10. Ignoring the Gen3 Vs Gen4 differences, I see a lot of PXG sponsored tour players play the P model (Pat Perez, Lydia Lo and more); why do you think they choose the P over the T (and ST) models? (Should note Zach Johnson plays the T model but that’s not relevant to this question)

    Cheers.

    • Dylan Thaemert

      Dan,

      Really great question. I can’t confidently say why but I think it’s just down to personal preference. Something in the fitting process told those players that the P would work better for them. Maybe the spin numbers they like to see, a little extra distance, visual preference. Could be any number of things. Thanks for the question.

      Best,
      Dylan

  11. Just purchased the PXG Gen 4 XP Irons 5-9 with Mitsubishi MMT 80 S-Parallel. My 3 wedges are Apex CF19’s with Aerotech FC80 R shafts.

    A month later, I am having trouble enjoying or hitting the PXG Irons with the Mitsubishi MMT S shafts. I am thinking my next option is to put Aerotech FC80’s on these PXG Irons or buy the Apex CF21 DCB 5-9 Irons with Aerotech FC 80’s R shafts.

    My whole goal in switching from my CF19 5-9 Irons to PXG was more distance. So far the experiment isn’t working very well. Thoughts, Comments, Advice.

  12. Christian

    I played the Gen 2 Players/Tour combination for a few seasons, and loved them. I needed to upgrade my second set of travel clubs, and ended up getting the latest 0211’s, and they are just remarkable. I had been a solid players/blade irons guy for ages (Titleist MB), just never liking the other options out there, but the 0311s changed my opinion and the numbers showed it. And now these 0211s have made me a believer. If I had been a little more driven, I would likely pick up these 0311 P Gen 4 irons. They are not only beautiful, but they are a dream to hit. They were just too steep a price to pay, when in fact the 0211s gave me nearly the same numbers for more than a third the price. PXG has won me over, from driver down to the wedges. I never did care about what pro played what clubs, because their game has nothing to do with the game I play, even though I am a +HCP. My shots sound like a 22 being fired, theirs sound like howitzers. When I find clubs that actually play as advertised, it’s rare, but in this case, PXG stands out. In my experience, the PXGs truly deliver on their promise—they live up to the hype, unlike so many OEM claims. When people ask me about them, I quickly tell them they should go demo them and let me know how they liked/disliked the—thus far, nearly every person I sent came away with a new set of PXG irons, and more, in some cases—and some of them were they biggest naysayers of PXG.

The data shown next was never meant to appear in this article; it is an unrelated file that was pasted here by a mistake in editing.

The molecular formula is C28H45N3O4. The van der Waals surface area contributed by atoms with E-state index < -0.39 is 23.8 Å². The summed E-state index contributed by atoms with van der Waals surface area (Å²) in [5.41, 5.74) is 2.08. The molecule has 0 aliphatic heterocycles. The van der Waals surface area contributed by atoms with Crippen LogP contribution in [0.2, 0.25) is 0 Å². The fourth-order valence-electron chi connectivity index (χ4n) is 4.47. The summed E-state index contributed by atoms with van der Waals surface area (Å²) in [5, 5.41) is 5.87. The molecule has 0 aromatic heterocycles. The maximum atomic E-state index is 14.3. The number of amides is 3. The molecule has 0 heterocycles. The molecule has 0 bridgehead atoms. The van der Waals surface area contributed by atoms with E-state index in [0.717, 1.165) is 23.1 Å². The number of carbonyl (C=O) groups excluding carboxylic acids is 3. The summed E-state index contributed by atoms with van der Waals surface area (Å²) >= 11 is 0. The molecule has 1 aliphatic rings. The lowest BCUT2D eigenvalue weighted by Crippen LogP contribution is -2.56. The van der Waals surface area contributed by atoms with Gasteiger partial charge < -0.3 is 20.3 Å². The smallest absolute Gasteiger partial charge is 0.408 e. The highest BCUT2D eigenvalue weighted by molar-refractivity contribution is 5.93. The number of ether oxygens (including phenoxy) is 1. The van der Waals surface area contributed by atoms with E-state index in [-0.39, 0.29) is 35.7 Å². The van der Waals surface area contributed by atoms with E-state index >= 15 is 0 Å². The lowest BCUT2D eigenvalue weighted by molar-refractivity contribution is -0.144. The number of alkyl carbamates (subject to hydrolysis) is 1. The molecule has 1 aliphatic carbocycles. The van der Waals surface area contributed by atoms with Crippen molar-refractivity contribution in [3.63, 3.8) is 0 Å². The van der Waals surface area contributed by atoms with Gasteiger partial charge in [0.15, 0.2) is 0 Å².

13. The new PXG’s GEN4 0311 T irons look awesome. A steampunk version of the TaylorMade r11s, or Tour Professional CB, MC, and MB irons. The feel is consistently in line with these. A few of the tour players and low handicappers are snapping up these TMs at an alarming rate. Eventually, they can plug into these as the market has changed. Who is buying who next week? Technology is a wonderful thing. Unfortunately, technology has a big cost and will be passed down to the consumer at higher costs. Those less fortunate to buy new clubs everytime a newer version will be looking for experienced well made irons.